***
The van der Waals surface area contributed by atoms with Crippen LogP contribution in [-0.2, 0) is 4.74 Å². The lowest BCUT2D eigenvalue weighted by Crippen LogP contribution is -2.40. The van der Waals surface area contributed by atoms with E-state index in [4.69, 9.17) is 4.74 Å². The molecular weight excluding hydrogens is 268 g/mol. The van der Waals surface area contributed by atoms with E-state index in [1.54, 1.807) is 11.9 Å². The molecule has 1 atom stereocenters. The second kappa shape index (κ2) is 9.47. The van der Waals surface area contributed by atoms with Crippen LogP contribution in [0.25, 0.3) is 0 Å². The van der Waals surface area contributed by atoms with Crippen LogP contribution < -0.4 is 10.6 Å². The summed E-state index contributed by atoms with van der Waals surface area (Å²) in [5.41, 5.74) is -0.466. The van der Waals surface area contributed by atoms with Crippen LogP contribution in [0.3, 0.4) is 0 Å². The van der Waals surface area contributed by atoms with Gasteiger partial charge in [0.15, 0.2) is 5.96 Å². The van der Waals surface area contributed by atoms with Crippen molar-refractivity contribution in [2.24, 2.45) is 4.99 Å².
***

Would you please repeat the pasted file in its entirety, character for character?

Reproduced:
The van der Waals surface area contributed by atoms with Crippen LogP contribution in [-0.2, 0) is 4.74 Å². The lowest BCUT2D eigenvalue weighted by Crippen LogP contribution is -2.40. The van der Waals surface area contributed by atoms with E-state index in [4.69, 9.17) is 4.74 Å². The molecular weight excluding hydrogens is 268 g/mol. The van der Waals surface area contributed by atoms with E-state index in [1.54, 1.807) is 11.9 Å². The molecule has 1 atom stereocenters. The second kappa shape index (κ2) is 9.47. The van der Waals surface area contributed by atoms with Crippen LogP contribution in [0.25, 0.3) is 0 Å². The van der Waals surface area contributed by atoms with Crippen LogP contribution < -0.4 is 10.6 Å². The summed E-state index contributed by atoms with van der Waals surface area (Å²) in [5.41, 5.74) is -0.466. The van der Waals surface area contributed by atoms with Crippen LogP contribution in [0.3, 0.4) is 0 Å². The van der Waals surface area contributed by atoms with Gasteiger partial charge in [0.15, 0.2) is 5.96 Å². The van der Waals surface area contributed by atoms with Crippen molar-refractivity contribution in [2.24, 2.45) is 4.99 Å².